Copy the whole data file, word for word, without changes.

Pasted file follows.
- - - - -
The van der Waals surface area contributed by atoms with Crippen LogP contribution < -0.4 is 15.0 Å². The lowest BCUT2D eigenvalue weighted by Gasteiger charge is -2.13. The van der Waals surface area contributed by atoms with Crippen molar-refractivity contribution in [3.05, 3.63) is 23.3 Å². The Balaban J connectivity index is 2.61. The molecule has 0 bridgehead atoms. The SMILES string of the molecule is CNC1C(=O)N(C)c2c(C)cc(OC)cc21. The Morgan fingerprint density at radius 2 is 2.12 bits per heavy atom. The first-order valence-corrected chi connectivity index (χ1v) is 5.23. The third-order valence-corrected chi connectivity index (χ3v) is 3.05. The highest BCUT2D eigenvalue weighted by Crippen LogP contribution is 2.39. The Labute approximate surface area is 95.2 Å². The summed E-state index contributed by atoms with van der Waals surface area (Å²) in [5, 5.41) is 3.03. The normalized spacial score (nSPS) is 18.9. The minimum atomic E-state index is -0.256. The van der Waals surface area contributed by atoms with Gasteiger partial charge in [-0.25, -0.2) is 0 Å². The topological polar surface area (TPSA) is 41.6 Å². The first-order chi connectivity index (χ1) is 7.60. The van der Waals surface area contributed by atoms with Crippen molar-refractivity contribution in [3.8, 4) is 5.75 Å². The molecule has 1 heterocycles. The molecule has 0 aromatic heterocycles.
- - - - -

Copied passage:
The van der Waals surface area contributed by atoms with Crippen LogP contribution < -0.4 is 15.0 Å². The lowest BCUT2D eigenvalue weighted by Gasteiger charge is -2.13. The van der Waals surface area contributed by atoms with Crippen molar-refractivity contribution in [3.05, 3.63) is 23.3 Å². The Balaban J connectivity index is 2.61. The molecule has 0 bridgehead atoms. The SMILES string of the molecule is CNC1C(=O)N(C)c2c(C)cc(OC)cc21. The Morgan fingerprint density at radius 2 is 2.12 bits per heavy atom. The first-order valence-corrected chi connectivity index (χ1v) is 5.23. The third-order valence-corrected chi connectivity index (χ3v) is 3.05. The highest BCUT2D eigenvalue weighted by Crippen LogP contribution is 2.39. The Labute approximate surface area is 95.2 Å². The summed E-state index contributed by atoms with van der Waals surface area (Å²) in [5, 5.41) is 3.03. The normalized spacial score (nSPS) is 18.9. The minimum atomic E-state index is -0.256. The van der Waals surface area contributed by atoms with Gasteiger partial charge in [-0.25, -0.2) is 0 Å². The topological polar surface area (TPSA) is 41.6 Å². The first-order chi connectivity index (χ1) is 7.60. The van der Waals surface area contributed by atoms with Crippen molar-refractivity contribution in [3.8, 4) is 5.75 Å². The molecule has 1 heterocycles. The molecule has 0 aromatic heterocycles.